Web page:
US President Barack Obama has announced historic steps to “chart a new course in (bilateral) relations with Cuba,” this way reestablishing diplomatic ties which were severed since January 1961. Main measures include steps to improve travel and remittances policies from $500 to $2000, expansion of travel to Cuba, expanded sales and exports of certain goods and services from the US to Cuba, authorized import of $400 worth of goods from Cuba by licensed US travelers, and increased Cubans’ access to communications.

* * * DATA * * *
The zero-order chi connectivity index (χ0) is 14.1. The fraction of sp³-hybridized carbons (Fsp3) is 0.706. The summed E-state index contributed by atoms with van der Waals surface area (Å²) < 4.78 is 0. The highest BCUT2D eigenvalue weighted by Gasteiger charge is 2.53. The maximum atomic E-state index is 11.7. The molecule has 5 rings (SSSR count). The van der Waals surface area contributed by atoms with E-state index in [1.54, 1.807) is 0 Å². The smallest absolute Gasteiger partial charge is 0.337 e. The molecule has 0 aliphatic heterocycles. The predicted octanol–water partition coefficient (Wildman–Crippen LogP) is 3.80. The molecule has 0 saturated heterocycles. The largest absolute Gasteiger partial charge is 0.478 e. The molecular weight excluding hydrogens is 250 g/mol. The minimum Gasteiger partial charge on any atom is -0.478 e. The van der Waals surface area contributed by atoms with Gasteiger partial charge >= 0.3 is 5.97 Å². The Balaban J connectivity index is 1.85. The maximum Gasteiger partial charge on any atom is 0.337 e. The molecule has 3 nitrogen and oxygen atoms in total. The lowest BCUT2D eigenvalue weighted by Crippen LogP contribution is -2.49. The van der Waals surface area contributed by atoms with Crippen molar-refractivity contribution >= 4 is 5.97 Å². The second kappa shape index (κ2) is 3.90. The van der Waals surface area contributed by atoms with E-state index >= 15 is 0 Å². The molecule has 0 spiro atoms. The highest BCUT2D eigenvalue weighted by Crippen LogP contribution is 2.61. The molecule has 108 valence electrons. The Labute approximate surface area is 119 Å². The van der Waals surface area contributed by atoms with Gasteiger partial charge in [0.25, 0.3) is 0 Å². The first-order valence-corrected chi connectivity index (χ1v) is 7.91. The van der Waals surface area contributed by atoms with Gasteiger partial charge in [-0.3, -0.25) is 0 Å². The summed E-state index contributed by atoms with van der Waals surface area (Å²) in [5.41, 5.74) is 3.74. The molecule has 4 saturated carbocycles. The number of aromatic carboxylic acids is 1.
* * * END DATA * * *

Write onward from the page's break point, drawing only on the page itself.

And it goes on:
Beyond the historic significance of such move, it’s unlikely to revolutionize US-Cuba business relations at least till the sanctions which have been enforced for 5 decades aren’t completely lifted, namely reaching improbable consensus within a soon-to-be Republican Congress that is mostly hostile to Obama’s foreign policy. In 2012, the US amounted to only 4% of Cuba’s imports, 10 times less than Venezuela, and just a few $ millions worth of Cuba’s exports. Cuba’s 2013 real GDP grew 2.7% and per capita income level was higher than most of its neighbors’.